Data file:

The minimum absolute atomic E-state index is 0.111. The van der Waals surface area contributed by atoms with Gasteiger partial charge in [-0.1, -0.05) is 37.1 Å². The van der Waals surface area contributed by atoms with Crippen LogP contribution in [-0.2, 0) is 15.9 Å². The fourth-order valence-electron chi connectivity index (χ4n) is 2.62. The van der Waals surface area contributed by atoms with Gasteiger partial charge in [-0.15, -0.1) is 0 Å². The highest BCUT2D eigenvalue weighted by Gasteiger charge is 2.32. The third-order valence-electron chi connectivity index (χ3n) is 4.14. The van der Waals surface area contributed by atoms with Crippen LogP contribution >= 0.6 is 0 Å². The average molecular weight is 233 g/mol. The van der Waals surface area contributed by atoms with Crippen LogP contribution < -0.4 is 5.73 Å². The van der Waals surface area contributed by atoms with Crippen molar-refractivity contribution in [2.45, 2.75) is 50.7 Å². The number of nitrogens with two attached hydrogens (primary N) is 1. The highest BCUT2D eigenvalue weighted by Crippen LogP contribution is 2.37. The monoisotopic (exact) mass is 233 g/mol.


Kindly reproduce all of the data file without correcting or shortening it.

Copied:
The minimum absolute atomic E-state index is 0.111. The van der Waals surface area contributed by atoms with Gasteiger partial charge in [-0.1, -0.05) is 37.1 Å². The van der Waals surface area contributed by atoms with Crippen LogP contribution in [-0.2, 0) is 15.9 Å². The fourth-order valence-electron chi connectivity index (χ4n) is 2.62. The van der Waals surface area contributed by atoms with Gasteiger partial charge in [-0.15, -0.1) is 0 Å². The highest BCUT2D eigenvalue weighted by Gasteiger charge is 2.32. The third-order valence-electron chi connectivity index (χ3n) is 4.14. The van der Waals surface area contributed by atoms with Crippen LogP contribution >= 0.6 is 0 Å². The average molecular weight is 233 g/mol. The van der Waals surface area contributed by atoms with Crippen LogP contribution < -0.4 is 5.73 Å². The van der Waals surface area contributed by atoms with Crippen molar-refractivity contribution in [2.45, 2.75) is 50.7 Å². The number of nitrogens with two attached hydrogens (primary N) is 1. The highest BCUT2D eigenvalue weighted by Crippen LogP contribution is 2.37. The monoisotopic (exact) mass is 233 g/mol.